This is the first in a series of articles showing how Adam Rosen uses four vintage Macs to read, recover, convert, transfer, and return files to his clients. Today’s installment covers the Mac Plus.
The Vintage Mac Museum contains several dozen models of Macs, but most only get used occasionally. A few carefully chosen machines are all that are really needed to bridge the generations and provide access to the vast majority of Macintosh software and files.
With the arrival of a few large file transfer jobs at Oakbog – one contained 111 floppy disks worth of archives – I thought I’d devote a few posts to the workhorse machines in the collection.
The Mac Plus was Apple’s longest-selling Macintosh model and is a very versatile machine when dealing with old Mac disks and software. It’s 800K floppy drive can read and write both 400K and 800K disks, allowing the machine to boot up in the original Mac OS all the way though System 7 via floppy disk.
The Apple 800K drives made by Sony are tanks – much more reliable than 400K drives – and able to read many old disks that 1.44M SuperDrive floppy drives cannot. Apple ran these mechanisms with variable speeds to squeeze in more data, so you need an original Apple drive to read single-sided and double-sided Mac floppy disks.
Equally useful on the Plus is the external SCSI port, which I have connected to a whopping 30 MB external hard drive (in an original Apple drive enclosure, of course). With System 6.0.8 installed and 4 MB (!) of RAM, things run pretty zippy (in a relative sense) for an old machine. Most programs written for pre-System 7 versions of the Mac OS will run on System 6, which is particularly handy for non-32-bit compatible software like the original MacWrite or early versions of Microsoft Word.
It’s fun to work with the Plus, a 9″ black & white Mac with that distinctive sounding keyboard. I have Talking Moose installed, which still makes me laugh, as well as old games like MacYahtzee and Tetris. Takes me back to my college days.
A Kensington System Saver fan sits atop the handle, reminding us that it isn’t only current Macs that tend to overheat due to lack of adequate ventilation.
The design shares the same monitor and power supply as the 128K and 512K Macs, so it isn’t hard to find spare parts. The biggest challenge is nursing along the old SCSI hard drives with System 6 installed. Note: If you’re putting your own system together, these disks require formatting with the Apple HD SC Setup Utility, not the newer Drive Setup application.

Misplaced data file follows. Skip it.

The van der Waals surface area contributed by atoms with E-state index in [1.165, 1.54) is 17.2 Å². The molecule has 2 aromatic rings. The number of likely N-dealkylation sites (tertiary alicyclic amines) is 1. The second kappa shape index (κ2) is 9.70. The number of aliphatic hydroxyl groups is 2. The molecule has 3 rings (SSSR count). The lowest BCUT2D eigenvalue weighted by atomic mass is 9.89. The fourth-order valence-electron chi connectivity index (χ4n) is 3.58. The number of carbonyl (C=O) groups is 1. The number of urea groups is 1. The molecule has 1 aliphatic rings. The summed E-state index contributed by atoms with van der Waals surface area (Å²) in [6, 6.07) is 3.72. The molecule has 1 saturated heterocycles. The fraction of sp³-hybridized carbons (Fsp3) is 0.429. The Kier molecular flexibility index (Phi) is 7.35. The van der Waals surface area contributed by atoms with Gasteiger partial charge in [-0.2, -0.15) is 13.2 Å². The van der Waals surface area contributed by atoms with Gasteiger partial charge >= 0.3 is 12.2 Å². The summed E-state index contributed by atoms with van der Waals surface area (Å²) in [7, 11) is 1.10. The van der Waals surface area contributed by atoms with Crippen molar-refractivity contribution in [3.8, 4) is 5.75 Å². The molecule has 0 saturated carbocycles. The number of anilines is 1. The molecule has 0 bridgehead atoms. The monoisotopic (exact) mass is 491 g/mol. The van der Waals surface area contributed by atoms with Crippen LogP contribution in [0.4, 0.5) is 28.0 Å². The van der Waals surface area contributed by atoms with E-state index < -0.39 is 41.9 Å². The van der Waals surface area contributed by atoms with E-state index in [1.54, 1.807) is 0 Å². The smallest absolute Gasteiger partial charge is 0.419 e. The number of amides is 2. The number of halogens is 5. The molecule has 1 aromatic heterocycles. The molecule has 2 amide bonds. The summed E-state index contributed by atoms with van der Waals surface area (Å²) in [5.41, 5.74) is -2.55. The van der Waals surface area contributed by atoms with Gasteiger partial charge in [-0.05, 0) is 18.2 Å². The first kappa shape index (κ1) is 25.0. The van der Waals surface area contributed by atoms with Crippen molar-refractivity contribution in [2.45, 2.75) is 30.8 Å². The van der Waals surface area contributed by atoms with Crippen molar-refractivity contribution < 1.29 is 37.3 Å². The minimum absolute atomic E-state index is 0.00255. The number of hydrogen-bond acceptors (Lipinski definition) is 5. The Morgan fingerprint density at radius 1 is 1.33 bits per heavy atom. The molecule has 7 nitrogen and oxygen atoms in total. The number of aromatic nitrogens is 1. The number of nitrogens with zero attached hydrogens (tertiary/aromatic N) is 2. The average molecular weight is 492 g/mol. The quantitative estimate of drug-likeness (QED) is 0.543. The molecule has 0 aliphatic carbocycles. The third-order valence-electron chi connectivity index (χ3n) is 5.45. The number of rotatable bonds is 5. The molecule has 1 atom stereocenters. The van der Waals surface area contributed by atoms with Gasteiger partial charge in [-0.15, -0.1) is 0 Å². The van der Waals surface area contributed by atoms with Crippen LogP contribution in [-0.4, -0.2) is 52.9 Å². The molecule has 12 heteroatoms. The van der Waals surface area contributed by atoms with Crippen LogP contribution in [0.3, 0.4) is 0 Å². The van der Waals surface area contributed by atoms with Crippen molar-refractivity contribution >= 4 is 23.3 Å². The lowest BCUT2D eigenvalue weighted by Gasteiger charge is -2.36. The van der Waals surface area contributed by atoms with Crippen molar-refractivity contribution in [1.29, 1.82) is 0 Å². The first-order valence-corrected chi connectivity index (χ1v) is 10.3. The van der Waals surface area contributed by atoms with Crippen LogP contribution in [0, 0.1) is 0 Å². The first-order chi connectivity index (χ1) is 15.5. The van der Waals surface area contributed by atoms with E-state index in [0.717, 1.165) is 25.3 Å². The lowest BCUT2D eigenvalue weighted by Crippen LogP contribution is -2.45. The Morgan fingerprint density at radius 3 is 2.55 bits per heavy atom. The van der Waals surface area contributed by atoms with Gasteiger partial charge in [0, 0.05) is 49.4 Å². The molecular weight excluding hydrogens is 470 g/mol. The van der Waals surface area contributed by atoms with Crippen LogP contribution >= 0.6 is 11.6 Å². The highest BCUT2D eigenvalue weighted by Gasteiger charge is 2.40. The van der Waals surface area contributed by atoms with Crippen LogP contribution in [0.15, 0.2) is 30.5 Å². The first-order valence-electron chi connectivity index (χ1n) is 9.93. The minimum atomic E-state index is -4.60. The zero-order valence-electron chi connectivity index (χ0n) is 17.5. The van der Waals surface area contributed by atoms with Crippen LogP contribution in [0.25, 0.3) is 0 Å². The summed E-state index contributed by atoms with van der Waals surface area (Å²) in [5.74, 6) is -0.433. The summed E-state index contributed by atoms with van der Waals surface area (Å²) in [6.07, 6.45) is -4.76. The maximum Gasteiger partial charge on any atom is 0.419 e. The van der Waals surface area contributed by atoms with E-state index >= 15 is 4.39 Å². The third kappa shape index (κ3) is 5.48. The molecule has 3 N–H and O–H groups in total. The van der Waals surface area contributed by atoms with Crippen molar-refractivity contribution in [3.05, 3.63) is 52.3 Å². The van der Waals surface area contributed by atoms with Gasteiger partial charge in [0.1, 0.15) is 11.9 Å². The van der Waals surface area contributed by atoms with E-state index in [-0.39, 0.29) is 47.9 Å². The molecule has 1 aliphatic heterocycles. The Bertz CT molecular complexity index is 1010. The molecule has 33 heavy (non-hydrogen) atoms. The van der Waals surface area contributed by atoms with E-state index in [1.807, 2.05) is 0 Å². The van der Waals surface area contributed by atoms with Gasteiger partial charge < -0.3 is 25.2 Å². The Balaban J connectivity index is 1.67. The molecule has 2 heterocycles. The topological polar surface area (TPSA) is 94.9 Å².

Next: Quadra 840av Running Mac OS 8.1
This article was originally published on Adam’s Vintage Mac Museum Blog. It has been adapted and reprinted here with his permission.
- Why Should I Choose System 6 for My 8 MHz Compact Mac?
- The Compact Mac Trio: System 6 or System 7?
- The Joy of Six: Apple’s Fast, Svelte, Reliable, and Still Useful System 6
- Still Useful after All These Years: The Mac Plus
- How to Set Up Your Own Mac Plus (or Later) Web Server
- Care for a Mac Plus
- 25th Anniversary of the Macintosh Plus
Keywords: #macplus #system6
Short link: http://goo.gl/oduyF4
This article was a nice read. I’m currently working on getting a Mac Plus up and running for a Computer History Museum here in the UK. This particular Mac Plus also has 4Mb ram and is connected to a 20Mb SCSI HDD running OS6.
The machine will go on display and will be a hands-on piece, so all visitors can play and use the machine as they like to get a feel for early computer history.
I have one problem at the moment, at the end of the day lots of our machines are turned off in one go via a central power hub. The Mac Plus used to be on display without the HDD, and so when it was inadvertently shut down in this manner, it would repeatedly eat the system OS disc inserted.
I’m trying to find a way around this, as shutting down the vast number of computers we have one by one would result in an incredibly long process each evening, and simply put, a lot of the volunteers who work there are unfamiliar with Macs of any age. This has resulted in destroyed OS6 floppies.
Would you have any ideas?
No Mac should be shut down by turning off its power until you have used the Shut Down command. It will then tell you it is safe to turn off power without damaging any mounted floppy disk or hard drive.
Oh I agree with you completely. Its just the place is staffed by volunteers, most of whom are unfamiliar with old Macintoshes (or even new ones come to that). Its one thing to have them know the shutdown process, its another if they follow it, and I’m only there at weekends.
Love your site by the way, I’ve been reading since 2001. Came here shortly after getting on-line with my first Mac (iMac DV+).